Zephyr senior wants to help others after her own challenges

Steve Nash
Brownwood Bulletin
Jennifer Simpson

ZEPHYR — Zephyr High School senior Jennifer Simpson said she knows what it is to struggle.

The 18-year-old has overcome dyslexia, Irlene syndrome — which, like dyslexia, impacts reading — and short-term memory loss.

Because of her own struggles, Simpson — who was recently selected as a recipient of the Mary Michaels Memorial Scholarship — wants to become a special education teacher.

She plans to attend Cisco College and later Tarleton State University. She hopes to work in a small community, but will go “wherever God leads me to because He’s the one in charge of everything,” Simpson said. “I go where He thinks best for me.”

Simpson is the daughter of Ricky and Rhonda Simpson of Zephyr and is the youngest of seven children.

Simpson has worked hard to make it this far in her education, and she is determined to reach her goal of becoming a special education teacher.

"I want to become a teacher because I know what it is like to struggle every day in school," Simpson said. "Without the years of supportive and encouraging teachers, I do not know if I’d be graduating this year.

"One day, I want to be that supportive and caring teacher for other students. I believe I will be a good teacher because I am patient, kind and reassuring. I love helping children learn to believe in themselves and reach their goals. I know what students who have learning disabilities need in a teacher, and I am determined to be that for them."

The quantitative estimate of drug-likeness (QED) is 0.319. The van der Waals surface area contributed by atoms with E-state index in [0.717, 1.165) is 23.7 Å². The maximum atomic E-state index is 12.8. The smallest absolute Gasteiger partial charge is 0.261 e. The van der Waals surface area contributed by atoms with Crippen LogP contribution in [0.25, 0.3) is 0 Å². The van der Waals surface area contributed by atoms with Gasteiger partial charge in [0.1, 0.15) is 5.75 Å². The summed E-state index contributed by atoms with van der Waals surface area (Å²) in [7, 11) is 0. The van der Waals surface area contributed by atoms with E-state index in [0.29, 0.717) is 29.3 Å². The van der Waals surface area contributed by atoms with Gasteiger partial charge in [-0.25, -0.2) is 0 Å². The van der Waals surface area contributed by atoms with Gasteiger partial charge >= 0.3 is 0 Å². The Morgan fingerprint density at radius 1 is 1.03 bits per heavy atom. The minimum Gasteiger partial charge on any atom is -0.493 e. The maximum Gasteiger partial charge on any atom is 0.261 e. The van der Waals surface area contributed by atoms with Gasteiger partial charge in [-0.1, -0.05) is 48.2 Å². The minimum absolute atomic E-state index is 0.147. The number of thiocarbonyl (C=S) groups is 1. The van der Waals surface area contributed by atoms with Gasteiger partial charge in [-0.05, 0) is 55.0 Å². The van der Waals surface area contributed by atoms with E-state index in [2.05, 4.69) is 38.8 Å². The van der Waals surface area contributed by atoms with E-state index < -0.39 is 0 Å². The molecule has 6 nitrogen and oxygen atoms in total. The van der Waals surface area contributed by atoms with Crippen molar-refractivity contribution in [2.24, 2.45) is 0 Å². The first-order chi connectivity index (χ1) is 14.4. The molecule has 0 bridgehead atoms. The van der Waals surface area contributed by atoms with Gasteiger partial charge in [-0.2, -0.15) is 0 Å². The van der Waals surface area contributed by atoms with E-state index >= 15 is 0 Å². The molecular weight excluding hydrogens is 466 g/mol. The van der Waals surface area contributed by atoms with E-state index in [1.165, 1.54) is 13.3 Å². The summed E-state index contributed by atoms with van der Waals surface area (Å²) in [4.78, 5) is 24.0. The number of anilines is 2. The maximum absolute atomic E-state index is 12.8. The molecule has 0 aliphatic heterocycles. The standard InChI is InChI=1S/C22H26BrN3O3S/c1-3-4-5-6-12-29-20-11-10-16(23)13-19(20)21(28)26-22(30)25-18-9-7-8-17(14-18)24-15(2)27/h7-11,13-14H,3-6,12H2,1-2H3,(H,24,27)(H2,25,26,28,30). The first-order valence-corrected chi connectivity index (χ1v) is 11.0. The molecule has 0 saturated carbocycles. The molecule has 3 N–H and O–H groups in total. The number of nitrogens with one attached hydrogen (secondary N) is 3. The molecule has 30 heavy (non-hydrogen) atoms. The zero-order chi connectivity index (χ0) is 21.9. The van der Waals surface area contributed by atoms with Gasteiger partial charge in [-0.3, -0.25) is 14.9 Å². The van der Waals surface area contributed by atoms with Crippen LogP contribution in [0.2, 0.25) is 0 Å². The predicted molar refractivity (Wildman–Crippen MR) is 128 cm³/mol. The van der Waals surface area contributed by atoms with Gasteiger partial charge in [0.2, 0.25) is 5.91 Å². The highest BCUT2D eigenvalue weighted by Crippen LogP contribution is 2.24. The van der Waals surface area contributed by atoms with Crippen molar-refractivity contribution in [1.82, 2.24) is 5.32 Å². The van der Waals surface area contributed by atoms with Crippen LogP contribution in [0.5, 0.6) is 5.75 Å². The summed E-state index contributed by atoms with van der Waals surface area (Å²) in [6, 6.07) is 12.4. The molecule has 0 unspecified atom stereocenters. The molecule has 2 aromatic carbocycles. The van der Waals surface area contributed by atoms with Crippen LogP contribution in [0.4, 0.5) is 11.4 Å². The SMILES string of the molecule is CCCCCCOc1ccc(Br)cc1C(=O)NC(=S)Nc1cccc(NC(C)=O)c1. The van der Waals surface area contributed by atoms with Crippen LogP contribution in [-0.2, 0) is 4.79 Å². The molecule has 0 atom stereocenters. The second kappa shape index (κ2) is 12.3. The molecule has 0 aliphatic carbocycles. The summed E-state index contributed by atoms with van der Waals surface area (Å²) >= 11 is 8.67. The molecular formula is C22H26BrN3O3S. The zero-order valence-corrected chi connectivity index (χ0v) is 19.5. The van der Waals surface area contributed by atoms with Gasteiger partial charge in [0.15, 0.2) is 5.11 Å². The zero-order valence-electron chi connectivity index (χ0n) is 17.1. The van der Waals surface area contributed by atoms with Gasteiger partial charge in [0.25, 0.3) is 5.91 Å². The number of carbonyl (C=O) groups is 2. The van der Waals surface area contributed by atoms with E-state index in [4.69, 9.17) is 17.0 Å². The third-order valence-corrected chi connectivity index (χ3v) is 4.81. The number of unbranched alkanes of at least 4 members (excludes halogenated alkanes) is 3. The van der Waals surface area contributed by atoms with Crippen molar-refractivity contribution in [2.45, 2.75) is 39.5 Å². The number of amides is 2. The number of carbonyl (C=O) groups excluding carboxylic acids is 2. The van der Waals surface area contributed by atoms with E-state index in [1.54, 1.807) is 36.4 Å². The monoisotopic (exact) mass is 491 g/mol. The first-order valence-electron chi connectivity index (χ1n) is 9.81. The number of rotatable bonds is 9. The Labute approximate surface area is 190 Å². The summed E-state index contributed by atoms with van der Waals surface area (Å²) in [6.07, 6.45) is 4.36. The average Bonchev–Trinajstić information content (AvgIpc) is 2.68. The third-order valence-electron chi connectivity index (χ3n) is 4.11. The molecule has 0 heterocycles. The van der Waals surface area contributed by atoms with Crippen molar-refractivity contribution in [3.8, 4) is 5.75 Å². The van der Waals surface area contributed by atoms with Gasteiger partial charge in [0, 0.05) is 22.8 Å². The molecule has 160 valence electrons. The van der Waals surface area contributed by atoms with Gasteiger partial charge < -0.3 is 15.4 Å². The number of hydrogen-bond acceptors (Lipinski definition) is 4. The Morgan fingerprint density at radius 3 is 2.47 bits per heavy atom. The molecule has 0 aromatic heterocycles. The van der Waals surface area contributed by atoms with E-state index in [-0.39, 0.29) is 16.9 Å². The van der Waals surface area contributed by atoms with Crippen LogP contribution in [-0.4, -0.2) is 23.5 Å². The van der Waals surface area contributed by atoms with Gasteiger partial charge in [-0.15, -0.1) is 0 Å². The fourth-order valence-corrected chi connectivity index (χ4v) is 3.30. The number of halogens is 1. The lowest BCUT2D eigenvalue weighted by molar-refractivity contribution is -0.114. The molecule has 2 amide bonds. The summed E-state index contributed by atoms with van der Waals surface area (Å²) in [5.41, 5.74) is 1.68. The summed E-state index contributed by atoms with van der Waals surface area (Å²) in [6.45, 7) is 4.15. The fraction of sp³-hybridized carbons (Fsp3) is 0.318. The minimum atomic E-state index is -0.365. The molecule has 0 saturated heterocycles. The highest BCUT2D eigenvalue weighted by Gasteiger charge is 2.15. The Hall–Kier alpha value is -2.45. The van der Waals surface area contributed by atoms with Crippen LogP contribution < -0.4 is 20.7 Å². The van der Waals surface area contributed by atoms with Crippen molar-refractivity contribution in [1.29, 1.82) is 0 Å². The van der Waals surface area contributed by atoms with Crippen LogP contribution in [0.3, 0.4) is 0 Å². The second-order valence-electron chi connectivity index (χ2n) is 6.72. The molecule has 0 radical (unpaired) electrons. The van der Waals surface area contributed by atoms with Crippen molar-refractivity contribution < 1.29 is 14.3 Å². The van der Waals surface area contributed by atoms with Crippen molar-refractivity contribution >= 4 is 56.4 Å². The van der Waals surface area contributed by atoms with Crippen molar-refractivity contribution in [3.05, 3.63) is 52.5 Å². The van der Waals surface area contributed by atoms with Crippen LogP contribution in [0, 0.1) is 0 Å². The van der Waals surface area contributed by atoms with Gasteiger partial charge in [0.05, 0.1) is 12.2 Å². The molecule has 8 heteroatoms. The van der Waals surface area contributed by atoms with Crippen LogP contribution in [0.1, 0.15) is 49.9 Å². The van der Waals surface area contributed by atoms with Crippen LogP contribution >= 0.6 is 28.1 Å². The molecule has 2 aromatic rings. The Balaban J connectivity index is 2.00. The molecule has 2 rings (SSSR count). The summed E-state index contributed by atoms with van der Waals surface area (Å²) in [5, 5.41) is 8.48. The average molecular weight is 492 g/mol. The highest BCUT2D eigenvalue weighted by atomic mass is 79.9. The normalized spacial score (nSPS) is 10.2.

Simpson said a couple of factors influenced her when she was younger toward working in special education. Her older sister sometimes took care of a special needs child, and when Simpson was a cheerleader at Seals Gymnastics, she worked with a special needs team. 

“That’s when I realized that’s what I wanted to do,” Simpson said. “I wanted to help kids.”

She was diagnosed with short-term memory loss as a fifth-grader.

“It got to the point where I would read something, and by the time I got to the questions on the test, I had no clue what I just read,” Simpson said, noting that teachers “were so patient with me.”

She learned to compensate for memory issues using tactics such as writing things down on sticky notes.

As a Zephyr student, Simpson has played basketball and been a cheerleader, and has been involved in the Fellowship of Christian Athletes and the FFA. She attends Zephyr Baptist Church.

“I love helping children learn to believe in themselves and reach their goals,” Simpson said. “I know what students who have learning disabilities need in a teacher, and I am determined to be that for them."